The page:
War of the Rebellion: Serial 114 Page 0681 THE MARYLAND ARRESTS.

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in writing and if it relates to provisions or other reasonable supplies it will be furnished in the presence of the provost-marshal and without a word being said to the prisoners.

The provost-marshal will have no further conversation with the prisoners than may be required in regard to their supplies and combort, and will in the course of each twenty-four hours ascertain from time to time by personal inspection that all the prisoners are in custody. The prisoners will be allowed to communicate with their friends or others in writing, but all such communications must be submitted before being sent to the commanding general and the prisoners must be informed of this restriction. Your company will be relieved from any other detail than the guard above mentioned for the time being.

The knives, forks and other articles for the table of the prisoners must be counted before they are sent in by one of the officers of the provost guard who shall see that the same number is returned after each meal.

By command of Major-General Wool:

LE GRAND B. CANNON,

Aide-de-Camp.

IMPORTANT AND CONFIDENTIAL.] HEADQUARTERS,

Camp near Darnestown, September 16, 1861.

Lieutenant-Colonel RUGER,

Commanding Third Wisconsin Regiment, on special service at Frederick.

SIR: The Legislature of Maryland is appointed to meet in special session to-morrow, Tuesday, September 16. It is not impossible that the members or a portion of them may be deterred from meeting there on account of certain arrests recently made in Baltimore. It is also quite possible that on the first day of meeting the attendance may be small. Of the facts as to this matter I shall see that you are well informed as they transpire. It becomes necessary that any meeting of this Legislature at any place or time shall be prevented.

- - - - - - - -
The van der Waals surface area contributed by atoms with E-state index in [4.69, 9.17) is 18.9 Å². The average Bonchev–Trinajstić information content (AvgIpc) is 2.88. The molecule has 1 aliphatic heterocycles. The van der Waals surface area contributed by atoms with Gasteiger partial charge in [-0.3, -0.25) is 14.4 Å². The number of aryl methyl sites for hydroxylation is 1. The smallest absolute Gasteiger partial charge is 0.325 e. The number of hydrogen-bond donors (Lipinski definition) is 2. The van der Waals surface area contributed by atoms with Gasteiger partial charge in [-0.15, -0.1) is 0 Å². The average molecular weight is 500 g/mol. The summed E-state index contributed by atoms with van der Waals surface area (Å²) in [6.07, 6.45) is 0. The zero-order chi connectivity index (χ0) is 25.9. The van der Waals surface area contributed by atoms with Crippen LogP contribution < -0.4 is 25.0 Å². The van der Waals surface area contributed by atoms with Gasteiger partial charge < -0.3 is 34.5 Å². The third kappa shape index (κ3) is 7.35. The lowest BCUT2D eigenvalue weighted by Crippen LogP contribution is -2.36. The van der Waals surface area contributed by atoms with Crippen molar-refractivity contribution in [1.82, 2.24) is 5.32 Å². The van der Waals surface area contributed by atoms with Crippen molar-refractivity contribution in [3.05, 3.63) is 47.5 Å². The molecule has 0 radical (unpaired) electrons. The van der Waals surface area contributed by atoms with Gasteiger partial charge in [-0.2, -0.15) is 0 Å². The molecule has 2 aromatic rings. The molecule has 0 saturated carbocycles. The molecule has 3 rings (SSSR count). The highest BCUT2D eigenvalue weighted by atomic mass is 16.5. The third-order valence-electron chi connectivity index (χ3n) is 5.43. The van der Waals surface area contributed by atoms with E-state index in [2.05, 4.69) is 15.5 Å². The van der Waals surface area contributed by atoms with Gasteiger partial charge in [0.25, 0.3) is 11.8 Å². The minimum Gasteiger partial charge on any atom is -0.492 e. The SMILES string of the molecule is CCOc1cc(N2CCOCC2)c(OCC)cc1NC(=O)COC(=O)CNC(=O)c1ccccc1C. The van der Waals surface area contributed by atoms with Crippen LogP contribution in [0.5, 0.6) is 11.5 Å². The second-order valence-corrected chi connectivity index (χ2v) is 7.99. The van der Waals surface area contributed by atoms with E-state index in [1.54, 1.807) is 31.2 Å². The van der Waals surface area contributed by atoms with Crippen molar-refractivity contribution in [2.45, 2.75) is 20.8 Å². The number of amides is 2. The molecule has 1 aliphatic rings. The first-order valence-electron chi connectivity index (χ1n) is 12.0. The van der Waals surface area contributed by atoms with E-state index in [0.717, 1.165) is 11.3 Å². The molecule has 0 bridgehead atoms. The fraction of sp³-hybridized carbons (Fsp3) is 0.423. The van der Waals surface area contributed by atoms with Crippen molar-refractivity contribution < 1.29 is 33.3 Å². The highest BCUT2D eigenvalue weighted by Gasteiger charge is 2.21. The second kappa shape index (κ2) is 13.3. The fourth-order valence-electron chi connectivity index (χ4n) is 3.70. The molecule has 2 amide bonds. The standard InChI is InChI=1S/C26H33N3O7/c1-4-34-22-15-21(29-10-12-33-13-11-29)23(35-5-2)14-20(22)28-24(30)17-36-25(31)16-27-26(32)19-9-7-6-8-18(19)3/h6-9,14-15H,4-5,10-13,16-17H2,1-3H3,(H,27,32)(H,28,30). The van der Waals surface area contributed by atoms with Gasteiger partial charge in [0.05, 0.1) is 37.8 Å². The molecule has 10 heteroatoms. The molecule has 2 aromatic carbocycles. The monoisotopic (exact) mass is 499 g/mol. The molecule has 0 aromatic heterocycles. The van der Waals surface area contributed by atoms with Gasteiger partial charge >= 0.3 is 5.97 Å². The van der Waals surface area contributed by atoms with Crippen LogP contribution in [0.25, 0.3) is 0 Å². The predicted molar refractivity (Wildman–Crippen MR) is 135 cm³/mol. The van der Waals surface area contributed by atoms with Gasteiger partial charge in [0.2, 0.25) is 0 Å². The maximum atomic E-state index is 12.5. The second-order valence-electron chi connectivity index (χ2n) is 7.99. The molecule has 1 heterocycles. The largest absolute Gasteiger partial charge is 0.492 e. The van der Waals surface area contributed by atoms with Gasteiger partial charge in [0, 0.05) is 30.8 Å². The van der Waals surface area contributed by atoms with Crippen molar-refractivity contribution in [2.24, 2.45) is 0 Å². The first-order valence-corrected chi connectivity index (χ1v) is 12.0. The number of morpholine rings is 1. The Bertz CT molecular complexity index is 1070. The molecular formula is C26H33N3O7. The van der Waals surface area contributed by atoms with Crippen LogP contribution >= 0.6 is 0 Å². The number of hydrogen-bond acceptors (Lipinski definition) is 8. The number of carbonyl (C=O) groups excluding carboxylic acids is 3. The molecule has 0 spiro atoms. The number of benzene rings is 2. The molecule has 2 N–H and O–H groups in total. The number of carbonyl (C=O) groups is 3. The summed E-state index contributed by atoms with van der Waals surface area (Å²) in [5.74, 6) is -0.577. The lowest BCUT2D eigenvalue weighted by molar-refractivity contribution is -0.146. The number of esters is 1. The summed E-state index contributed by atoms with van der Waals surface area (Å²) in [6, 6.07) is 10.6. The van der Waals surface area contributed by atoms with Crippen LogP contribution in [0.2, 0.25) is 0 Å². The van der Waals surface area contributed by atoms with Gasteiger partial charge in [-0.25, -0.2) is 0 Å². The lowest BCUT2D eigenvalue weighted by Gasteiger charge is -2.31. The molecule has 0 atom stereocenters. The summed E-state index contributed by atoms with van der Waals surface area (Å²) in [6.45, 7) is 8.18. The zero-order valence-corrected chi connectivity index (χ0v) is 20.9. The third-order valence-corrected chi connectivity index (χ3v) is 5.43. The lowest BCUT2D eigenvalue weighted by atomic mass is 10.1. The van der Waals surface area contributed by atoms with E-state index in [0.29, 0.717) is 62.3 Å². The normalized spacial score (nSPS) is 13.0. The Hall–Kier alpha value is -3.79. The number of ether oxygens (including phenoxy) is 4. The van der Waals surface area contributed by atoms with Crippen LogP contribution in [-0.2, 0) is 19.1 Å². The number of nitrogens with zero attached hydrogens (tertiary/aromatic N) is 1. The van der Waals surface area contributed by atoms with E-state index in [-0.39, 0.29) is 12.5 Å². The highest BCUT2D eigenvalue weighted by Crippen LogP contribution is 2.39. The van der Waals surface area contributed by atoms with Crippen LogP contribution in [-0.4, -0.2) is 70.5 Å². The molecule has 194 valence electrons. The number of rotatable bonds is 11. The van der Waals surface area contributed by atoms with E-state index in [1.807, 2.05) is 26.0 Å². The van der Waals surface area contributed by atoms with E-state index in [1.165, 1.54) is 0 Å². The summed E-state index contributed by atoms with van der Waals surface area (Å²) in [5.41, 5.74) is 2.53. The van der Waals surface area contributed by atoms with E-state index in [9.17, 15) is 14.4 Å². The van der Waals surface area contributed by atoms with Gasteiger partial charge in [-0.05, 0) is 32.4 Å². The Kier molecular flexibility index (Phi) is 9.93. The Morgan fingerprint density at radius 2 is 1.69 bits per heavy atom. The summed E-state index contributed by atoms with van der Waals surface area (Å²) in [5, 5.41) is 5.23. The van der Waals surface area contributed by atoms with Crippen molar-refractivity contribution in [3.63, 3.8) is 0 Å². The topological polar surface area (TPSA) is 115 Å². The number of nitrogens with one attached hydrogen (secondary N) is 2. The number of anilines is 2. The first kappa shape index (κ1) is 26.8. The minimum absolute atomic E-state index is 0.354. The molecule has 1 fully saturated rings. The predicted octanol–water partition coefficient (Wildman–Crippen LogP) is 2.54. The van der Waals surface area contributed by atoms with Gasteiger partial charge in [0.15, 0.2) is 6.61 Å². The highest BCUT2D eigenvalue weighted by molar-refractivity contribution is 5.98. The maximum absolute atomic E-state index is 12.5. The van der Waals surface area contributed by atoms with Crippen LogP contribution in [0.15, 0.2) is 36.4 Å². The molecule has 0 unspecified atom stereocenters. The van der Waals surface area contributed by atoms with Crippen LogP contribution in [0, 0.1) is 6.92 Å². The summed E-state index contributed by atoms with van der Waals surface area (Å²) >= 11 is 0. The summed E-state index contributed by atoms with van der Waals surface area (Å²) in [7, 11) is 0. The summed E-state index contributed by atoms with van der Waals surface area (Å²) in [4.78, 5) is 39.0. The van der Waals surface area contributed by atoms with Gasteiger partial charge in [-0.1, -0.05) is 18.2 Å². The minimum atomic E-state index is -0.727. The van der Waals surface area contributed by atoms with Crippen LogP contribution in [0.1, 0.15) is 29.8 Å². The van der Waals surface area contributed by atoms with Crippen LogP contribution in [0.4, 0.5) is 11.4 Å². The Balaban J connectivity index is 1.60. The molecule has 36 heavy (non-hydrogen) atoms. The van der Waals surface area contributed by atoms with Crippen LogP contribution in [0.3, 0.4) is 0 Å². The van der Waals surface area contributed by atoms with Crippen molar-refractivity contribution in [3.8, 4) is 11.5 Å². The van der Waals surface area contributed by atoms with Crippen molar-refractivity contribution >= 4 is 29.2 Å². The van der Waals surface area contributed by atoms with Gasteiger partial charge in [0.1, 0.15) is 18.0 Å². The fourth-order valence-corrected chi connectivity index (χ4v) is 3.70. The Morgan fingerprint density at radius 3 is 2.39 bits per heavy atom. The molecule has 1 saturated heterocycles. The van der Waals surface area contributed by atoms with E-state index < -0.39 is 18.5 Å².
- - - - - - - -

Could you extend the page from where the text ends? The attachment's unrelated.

You will hold yourself and your command in readiness to arrest the members of both houses. A list* of such as you are to detain will be inclosed to you herewith, among whom are to be specially included the presiding officers of the two houses, secretaries, clerks and all subordinate officials. Let the arrest be certain and allow no change of failure. The arrests should be made while they are in session I think.

You will upon the receipt of this quietly examine the premises. I am informed that escape will be impossible if the entrance to the building be held by you; of that you will judge upon examination. If no session is to be held you will arrest such members as can be found in Frederick. The process of arrest should be to enter both houses at the same time announcing that they were arrested by orders of the Goverment. Command them to remain as they are subject to your orders.

Any resistance will be forcibly suppressed whatever the consequences. Upon these arrests being effected the members that are to be detained will be placed on board a special train for Annapolis where a steamer will await them.

Everything in the execution of these orders is confided to your secrecy, discretion and promptness.

N. P. BANKS,

Major-General.

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* Not found, but see Copeland to Banks, p. 682.

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